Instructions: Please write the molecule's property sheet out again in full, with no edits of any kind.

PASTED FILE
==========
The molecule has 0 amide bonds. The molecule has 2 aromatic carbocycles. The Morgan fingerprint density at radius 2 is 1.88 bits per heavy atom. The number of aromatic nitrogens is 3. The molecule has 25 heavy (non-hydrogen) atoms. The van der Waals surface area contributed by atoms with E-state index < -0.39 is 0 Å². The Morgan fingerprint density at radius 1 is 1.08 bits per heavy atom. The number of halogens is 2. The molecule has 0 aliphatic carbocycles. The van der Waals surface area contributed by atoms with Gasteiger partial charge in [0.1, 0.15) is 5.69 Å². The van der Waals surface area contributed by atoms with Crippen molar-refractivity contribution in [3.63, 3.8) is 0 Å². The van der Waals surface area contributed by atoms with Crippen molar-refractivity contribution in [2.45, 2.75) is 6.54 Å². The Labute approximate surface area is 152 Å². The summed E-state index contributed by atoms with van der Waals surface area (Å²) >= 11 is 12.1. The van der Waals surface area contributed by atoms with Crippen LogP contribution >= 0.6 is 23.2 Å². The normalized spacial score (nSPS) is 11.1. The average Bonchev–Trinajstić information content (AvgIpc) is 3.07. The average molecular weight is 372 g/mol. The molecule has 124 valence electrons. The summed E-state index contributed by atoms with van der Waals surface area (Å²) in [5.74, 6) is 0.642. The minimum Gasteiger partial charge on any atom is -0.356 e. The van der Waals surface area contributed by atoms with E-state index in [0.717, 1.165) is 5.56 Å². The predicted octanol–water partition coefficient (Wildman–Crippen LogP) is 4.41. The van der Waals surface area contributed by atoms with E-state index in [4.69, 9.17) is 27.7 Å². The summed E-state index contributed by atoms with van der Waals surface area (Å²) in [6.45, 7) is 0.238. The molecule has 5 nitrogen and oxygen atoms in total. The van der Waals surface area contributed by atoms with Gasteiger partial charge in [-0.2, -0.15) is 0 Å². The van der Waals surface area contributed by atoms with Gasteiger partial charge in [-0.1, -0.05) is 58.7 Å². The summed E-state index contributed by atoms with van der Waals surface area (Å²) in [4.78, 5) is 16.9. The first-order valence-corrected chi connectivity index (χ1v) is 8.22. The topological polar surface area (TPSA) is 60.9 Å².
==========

The molecule has 0 amide bonds. The molecule has 2 aromatic carbocycles. The Morgan fingerprint density at radius 2 is 1.88 bits per heavy atom. The number of aromatic nitrogens is 3. The molecule has 25 heavy (non-hydrogen) atoms. The van der Waals surface area contributed by atoms with E-state index < -0.39 is 0 Å². The Morgan fingerprint density at radius 1 is 1.08 bits per heavy atom. The number of halogens is 2. The molecule has 0 aliphatic carbocycles. The van der Waals surface area contributed by atoms with Gasteiger partial charge in [0.1, 0.15) is 5.69 Å². The van der Waals surface area contributed by atoms with Crippen molar-refractivity contribution in [3.63, 3.8) is 0 Å². The van der Waals surface area contributed by atoms with Crippen molar-refractivity contribution in [2.45, 2.75) is 6.54 Å². The Labute approximate surface area is 152 Å². The summed E-state index contributed by atoms with van der Waals surface area (Å²) >= 11 is 12.1. The van der Waals surface area contributed by atoms with Crippen LogP contribution >= 0.6 is 23.2 Å². The normalized spacial score (nSPS) is 11.1. The average Bonchev–Trinajstić information content (AvgIpc) is 3.07. The average molecular weight is 372 g/mol. The molecule has 124 valence electrons. The summed E-state index contributed by atoms with van der Waals surface area (Å²) in [5.74, 6) is 0.642. The minimum Gasteiger partial charge on any atom is -0.356 e. The van der Waals surface area contributed by atoms with E-state index in [0.717, 1.165) is 5.56 Å². The predicted octanol–water partition coefficient (Wildman–Crippen LogP) is 4.41. The van der Waals surface area contributed by atoms with E-state index in [4.69, 9.17) is 27.7 Å². The summed E-state index contributed by atoms with van der Waals surface area (Å²) in [6.45, 7) is 0.238. The molecule has 5 nitrogen and oxygen atoms in total. The van der Waals surface area contributed by atoms with Gasteiger partial charge in [-0.2, -0.15) is 0 Å². The van der Waals surface area contributed by atoms with Gasteiger partial charge in [-0.1, -0.05) is 58.7 Å². The summed E-state index contributed by atoms with van der Waals surface area (Å²) in [4.78, 5) is 16.9. The first-order valence-corrected chi connectivity index (χ1v) is 8.22. The topological polar surface area (TPSA) is 60.9 Å².